Piano Virtuoso$23 - $29
Sergei Babayan & Firelands Symphony Chorale
“Babayan is no mere pianist. He is a master-musician for whom the piano is his voice, his orchestra.”
Trained at the Moscow Conservatory and professor at the Cleveland Institute of Music, Sergei Babayan takes the stage performing Rachmaninoff’s “Piano Concerto No. 3” will be performed.
Saturday, April 21, 2017 7:30pm at Sandusky State Theatre
Conversation with the Conductor 6:30pm
Carl Topilow, Music Director and Conductor
Firelands Symphony Orchestra, Full Orchestra
Sergei Babayan, Guest Pianist
The Moving Company, Guest Dancers
“Piano Concerto #3” // Rachmaninoff with Sergei Babayan, piano
“Gopak from The Fair at Sorochinsk” // Modest Mussorgsky
“Mysterious Mountain” // Alan Hovhaness
“Polovtsian Dances” // Alexander Borodin with Firelands Symphony Chorale
Piano Concerto No. 3
Movements/Sections: 3 movements
Composition Year 1909Piano Concerto No. 3 in D Minor, Op. 30, composition by Sergei Rachmaninoff. The work premiered on November 28, 1909, in New York City with the composer as soloist. It was the first of many American triumphs for Rachmaninoff, who would ultimately make his home in the United States.
In 1909, a few years after his stalled compositional career was revived by the successful premiere of his Piano Concerto No. 2, Rachmaninoff launched his first concert tour of the United States. The journey was undertaken much against his will. Three months of almost daily concert appearances, both as soloist and as conductor, held little appeal, for not much time would remain for composition. Moreover, he would be deprived of the quiet times on his country estate with his wife and young children. Yet then as now, in classical music as in popular music, the best way to promote one’s music is to play it before the public, and so early in October 1909, Rachmaninoff boarded ship to cross the Atlantic. Packed in his luggage was the manuscript for a new concerto, completed the previous week. During the voyage, Rachmaninoff practiced the solo part as time allowed.
The premiere took place on November 28, 1909, with Rachmaninoff as soloist with the New York Symphony Orchestra and its conductor Walter Damrosch. Some weeks later, it would be heard in New York again, this time with the New York Philharmonic as conducted by no less a figure than Gustav Mahler. Those two ensembles competed with one another for place as the city’s finest orchestra until, in 1928, they finally merged under the Philharmonic’s name.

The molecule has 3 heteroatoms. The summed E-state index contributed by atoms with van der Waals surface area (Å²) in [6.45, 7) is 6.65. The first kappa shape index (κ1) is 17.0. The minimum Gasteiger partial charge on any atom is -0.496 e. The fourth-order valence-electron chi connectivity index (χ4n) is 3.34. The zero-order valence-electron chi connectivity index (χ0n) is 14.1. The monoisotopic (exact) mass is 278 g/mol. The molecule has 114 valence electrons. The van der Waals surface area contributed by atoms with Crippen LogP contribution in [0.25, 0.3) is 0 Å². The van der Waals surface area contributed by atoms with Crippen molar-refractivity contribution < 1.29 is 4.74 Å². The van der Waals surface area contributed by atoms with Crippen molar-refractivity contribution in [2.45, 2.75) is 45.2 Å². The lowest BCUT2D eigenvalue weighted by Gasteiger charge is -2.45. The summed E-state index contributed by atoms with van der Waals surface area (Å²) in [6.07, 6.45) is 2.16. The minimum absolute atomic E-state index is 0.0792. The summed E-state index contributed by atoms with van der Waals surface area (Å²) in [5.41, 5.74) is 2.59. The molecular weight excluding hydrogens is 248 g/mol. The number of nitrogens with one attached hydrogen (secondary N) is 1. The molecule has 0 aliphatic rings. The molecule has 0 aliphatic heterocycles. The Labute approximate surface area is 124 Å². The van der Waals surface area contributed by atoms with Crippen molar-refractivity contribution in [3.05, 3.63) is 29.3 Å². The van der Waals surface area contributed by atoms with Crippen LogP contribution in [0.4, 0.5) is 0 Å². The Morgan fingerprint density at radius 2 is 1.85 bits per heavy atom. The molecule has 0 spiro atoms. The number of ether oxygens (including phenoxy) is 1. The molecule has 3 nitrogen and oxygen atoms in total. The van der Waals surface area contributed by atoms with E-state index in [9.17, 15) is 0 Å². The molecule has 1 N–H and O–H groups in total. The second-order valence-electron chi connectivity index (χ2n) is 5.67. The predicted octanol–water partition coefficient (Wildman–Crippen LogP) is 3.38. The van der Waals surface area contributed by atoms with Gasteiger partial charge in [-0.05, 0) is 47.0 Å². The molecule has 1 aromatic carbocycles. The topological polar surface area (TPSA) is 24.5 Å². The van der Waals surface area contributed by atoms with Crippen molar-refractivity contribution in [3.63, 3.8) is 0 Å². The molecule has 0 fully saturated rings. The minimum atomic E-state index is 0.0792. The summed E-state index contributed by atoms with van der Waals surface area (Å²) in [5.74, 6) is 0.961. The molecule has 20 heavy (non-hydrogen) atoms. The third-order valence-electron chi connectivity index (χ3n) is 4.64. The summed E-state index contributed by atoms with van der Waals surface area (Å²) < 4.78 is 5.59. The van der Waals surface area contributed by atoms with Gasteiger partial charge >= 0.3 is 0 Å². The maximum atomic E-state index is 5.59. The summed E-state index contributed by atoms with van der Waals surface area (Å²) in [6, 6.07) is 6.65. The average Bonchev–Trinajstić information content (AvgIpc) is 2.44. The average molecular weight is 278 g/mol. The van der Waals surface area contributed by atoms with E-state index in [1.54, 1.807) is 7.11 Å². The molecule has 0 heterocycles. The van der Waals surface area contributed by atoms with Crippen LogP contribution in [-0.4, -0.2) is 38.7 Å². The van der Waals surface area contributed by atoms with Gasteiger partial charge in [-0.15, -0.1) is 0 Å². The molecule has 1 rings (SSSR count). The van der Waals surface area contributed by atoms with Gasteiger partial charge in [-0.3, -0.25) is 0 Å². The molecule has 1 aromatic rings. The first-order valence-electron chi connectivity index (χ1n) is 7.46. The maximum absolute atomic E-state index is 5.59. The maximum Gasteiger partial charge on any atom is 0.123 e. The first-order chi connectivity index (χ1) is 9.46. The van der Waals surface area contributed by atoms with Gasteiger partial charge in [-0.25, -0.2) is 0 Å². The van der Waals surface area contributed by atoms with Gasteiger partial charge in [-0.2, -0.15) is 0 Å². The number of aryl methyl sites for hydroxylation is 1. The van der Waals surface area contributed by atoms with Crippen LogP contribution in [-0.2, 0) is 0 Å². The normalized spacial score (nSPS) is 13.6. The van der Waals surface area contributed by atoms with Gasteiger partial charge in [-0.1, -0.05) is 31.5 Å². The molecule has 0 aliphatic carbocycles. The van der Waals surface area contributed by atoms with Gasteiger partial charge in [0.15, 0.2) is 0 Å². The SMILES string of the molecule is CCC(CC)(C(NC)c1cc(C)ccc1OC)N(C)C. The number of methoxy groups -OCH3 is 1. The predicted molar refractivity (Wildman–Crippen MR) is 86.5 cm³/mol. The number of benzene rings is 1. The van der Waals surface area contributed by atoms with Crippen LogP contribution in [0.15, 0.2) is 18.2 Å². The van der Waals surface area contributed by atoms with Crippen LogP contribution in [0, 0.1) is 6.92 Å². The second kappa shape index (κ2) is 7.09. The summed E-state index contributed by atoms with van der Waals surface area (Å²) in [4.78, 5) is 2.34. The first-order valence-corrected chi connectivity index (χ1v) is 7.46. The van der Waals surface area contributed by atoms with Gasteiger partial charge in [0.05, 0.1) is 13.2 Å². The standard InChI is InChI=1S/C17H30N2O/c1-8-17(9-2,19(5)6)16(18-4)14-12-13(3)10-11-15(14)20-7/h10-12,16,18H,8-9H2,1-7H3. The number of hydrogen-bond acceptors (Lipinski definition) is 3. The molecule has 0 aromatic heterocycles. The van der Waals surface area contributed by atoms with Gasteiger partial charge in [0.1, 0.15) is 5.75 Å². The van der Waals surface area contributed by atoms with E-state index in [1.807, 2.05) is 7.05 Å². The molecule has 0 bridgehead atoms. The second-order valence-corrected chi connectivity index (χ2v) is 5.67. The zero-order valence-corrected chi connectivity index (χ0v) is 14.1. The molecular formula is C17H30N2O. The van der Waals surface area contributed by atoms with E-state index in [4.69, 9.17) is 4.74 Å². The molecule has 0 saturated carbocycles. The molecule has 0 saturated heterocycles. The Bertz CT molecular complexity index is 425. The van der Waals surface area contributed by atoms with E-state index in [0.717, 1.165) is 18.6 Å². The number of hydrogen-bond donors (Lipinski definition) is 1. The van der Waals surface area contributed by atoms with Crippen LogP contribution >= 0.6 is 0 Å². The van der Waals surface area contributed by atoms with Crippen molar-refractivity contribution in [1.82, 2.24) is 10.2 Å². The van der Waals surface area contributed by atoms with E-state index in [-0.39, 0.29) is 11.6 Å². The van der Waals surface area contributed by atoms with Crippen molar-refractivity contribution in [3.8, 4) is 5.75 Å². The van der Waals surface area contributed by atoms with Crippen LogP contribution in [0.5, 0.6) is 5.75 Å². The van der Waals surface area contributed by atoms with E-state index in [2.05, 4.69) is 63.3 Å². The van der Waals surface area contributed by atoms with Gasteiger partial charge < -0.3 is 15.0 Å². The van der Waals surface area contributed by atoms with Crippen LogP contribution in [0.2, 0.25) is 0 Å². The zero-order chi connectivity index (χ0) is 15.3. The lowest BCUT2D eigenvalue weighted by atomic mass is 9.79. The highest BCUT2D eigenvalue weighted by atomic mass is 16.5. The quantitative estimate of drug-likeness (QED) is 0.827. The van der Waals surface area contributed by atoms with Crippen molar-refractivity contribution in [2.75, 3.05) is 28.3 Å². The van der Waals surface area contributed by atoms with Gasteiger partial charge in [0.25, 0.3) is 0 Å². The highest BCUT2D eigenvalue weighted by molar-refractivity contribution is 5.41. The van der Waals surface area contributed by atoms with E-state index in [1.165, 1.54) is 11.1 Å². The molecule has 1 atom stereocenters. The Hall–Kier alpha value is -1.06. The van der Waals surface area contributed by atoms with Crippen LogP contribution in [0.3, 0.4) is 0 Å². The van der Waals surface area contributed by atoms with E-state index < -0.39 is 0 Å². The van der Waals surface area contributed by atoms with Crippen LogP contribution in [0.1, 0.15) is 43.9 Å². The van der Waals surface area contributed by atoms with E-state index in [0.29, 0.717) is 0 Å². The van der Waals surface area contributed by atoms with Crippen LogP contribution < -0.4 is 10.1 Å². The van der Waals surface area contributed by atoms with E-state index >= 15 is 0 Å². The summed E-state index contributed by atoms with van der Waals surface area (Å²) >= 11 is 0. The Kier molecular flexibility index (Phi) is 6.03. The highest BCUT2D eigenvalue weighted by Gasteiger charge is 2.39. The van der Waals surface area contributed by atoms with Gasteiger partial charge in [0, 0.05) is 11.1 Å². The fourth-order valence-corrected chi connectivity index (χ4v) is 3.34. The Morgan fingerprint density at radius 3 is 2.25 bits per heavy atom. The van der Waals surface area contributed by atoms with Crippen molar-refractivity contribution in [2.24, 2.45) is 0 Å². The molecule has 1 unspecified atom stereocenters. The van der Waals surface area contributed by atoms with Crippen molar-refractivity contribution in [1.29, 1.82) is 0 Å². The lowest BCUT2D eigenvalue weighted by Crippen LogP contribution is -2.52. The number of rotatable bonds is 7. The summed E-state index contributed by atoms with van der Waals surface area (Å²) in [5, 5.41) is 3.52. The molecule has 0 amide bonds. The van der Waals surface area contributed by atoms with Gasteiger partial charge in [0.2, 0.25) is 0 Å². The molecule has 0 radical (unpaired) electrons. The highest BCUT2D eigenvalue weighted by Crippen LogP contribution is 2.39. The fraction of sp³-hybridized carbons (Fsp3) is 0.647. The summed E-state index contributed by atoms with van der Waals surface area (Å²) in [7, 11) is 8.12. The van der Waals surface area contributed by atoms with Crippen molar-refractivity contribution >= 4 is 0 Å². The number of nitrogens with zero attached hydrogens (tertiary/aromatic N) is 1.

Of the new piece, New York’s music critics had much to say, some of it favourable. The music writer for the New York Herald declared it to be one of “the most interesting piano concertos of recent years,” whereas the New York Tribune writer praised the work for its “essential dignity and beauty.” Both critics, however, decried the work’s length and suggested the Rachmaninoff should shorten it. Rachmaninoff did undertake some revisions; however, the changes were minor and caused little abbreviation of the score. Perhaps he felt, as Mozart once remarked about his own music, that it had exactly as many notes as were required.
For this newest concerto, Rachmaninoff chose the key of D Minor. It is the same key used by Brahms for his Piano Concerto No. 1 and by Beethoven for his epic Symphony No. 9. Both of those earlier works drew upon the possibilities of epic force lying within the chords and harmonies of D Minor. From time to time, Rachmaninoff draws upon those forces, but not continually, and certainly not in the opening moments. He begins the opening Allegro ma non tanto with gentle melancholy and a theme for the soloist that rises and falls in soft waves. That theme reappears as a unifying idea here and there in the first movement, juxtaposed with other contrasting melodies. Rachmaninoff was rarely at a loss for a good tune, and here he lives up to that standard, with themes ranging from reflective moods to rolling thunder.
Those sharply different moods also fill the second movement (Intermezzo), which, despite its generally languid tempo yet manages to offer shifting shades of expression. Sweetly melancholy at the beginning, with a prominent role for oboe and rich strings, several minutes pass before the soloist joins, first with intricate passagework, then with a lyrical, song-like theme. Stormier transitions appear, but most of the movement is spent in reflective mood, and Rachmaninoff often chooses to contrast busy piano passagework with more restful woodwind lines.